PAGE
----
I think Catholics are so used to just going to Mass that anything more than an hour a week of deepening their spirituality is asking too much. If they knew why they are Catholic instead of some other denomination, and the validity of the absolute truth found in Catholicism, they would yearn to deepen their faith in activities in addition the Mass.

  • http://www.blogger.com/profile/12554399406952046626 Steven

    The Liturgy Of The Word and The Liturgy Of The Eucharist. The Mass. All that matters. Any thing else is just icing on the cake. People like different flavors. Attend Mass. Go to Confession. Read your Bible. Deepen your understanding of The Catholic Faith. Deepen your own faith.

  • http://www.blogger.com/profile/00403184829256955768 Victoria

    In my parish I think that the reason people don't sing is because all of the hymns/songs are pitched too high for the congregation.

  • http://www.blogger.com/profile/04545510194367389333 Stefanie

    Steven, I completely agree with you. This week, I've been looking over the laminated "Mass at a Glance" written by Mike Aquilina for Our Sunday Visitor. We are putting them in the pews in October — as we ready for the 'new translation. Most of it it just explaining the Mass, which I found abit surprising. I'm the RCIA director and this is great for them, but for the Catholic who has been in the pew within the last 50 years??? Yet, I realize, that yes, indeed, they REALLY need to understand the Mass.I teach a great deal of reverence/respect within Mass to my students (which are 8 years old +). They crave the silences.Pope Benedict just spoke about this in his Angelus on Wednesday, recalling Elijah's encounter with the living God on Mt. Horeb (1Kings19:11-13).The 'youth Masses' at our parish are attended by the 40+ crowd; the teens won't attend them even though the music is 'contemporary/clappy' in nature. Our previous pastor actually bought an overhead screen — which has been used less than 40 times in four years…including funeral "this-is-your-life" shows. It never did get the teens 'engaged' — and was a technological nightmare to operate. But someone got $30k richer for that sale. (sorry for the cynicism — shortly after, finances were so bad that the staff had to take a 10% paycut which has lasted three years now. Our new pastor has nixed the overhead — but its still there)At first, I loved that type of music and Mass, but as I am older now, I feel the need for silence. Everyplace else is full of noise.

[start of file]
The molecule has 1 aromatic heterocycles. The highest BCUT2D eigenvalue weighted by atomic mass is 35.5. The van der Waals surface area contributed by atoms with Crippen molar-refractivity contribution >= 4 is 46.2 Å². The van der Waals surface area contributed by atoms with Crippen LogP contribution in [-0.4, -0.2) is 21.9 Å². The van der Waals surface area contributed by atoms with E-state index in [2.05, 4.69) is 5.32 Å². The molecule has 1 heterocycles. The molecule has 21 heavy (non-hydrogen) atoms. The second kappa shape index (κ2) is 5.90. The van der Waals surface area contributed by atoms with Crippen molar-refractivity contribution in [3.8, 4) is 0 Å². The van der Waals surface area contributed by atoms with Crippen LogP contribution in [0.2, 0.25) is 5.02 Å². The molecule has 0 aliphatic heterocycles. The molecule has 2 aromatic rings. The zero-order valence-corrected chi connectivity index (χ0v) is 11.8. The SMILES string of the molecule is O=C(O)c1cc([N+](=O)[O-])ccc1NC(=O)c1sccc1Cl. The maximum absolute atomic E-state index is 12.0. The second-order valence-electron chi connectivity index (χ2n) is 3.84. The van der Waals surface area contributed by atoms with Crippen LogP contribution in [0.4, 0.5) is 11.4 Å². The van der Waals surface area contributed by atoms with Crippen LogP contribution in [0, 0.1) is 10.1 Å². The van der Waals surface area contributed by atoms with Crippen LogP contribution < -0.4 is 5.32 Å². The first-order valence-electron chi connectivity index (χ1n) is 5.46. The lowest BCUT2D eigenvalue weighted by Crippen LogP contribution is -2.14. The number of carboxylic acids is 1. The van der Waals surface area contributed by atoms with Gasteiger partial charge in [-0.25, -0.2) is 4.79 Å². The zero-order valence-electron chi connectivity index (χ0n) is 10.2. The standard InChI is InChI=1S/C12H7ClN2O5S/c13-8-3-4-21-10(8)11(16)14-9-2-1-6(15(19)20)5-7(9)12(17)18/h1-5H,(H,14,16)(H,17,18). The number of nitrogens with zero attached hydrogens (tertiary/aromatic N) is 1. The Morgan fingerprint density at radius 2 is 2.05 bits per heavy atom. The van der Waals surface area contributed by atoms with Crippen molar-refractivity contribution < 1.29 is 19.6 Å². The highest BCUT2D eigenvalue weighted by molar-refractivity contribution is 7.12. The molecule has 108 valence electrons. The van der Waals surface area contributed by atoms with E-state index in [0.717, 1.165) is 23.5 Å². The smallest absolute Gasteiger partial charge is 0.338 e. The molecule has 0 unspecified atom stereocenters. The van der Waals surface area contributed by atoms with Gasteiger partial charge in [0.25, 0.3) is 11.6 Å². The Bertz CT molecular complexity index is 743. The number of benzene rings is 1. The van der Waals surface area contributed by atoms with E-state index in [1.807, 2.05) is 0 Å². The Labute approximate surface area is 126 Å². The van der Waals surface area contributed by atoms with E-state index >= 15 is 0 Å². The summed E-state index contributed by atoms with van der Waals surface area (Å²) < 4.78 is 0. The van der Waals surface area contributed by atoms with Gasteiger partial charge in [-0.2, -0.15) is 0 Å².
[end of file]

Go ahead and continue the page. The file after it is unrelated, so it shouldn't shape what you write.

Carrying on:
• http://www.blogger.com/profile/12554399406952046626 Steven

    Very limited singing in my parish too. We have a fantastic contemporary choir. More singing when they play, but still nothing to write home about. People are very rigid in their own personal traditions.

  • http://www.blogger.com/profile/12239185608038738884 Kevin O’Brien
  • http://www.blogger.com/profile/01567728278490585110 La gallina

    WOW!! Well said. Now I think I understand me! I hate holding hands, shaking hands, lifting hands etc. during Mass. (I actually dread the Our Father and the SIgn of Peace.) I refuse to lift my hands, even when we say, "We lift them up to the Lord." I often think of and long for daily Mass at my sister-in-law's in Guadalajara. Silent. Not even a single little tune. I love it. Oh God, I long for silence and beauty!!!!!!!!!!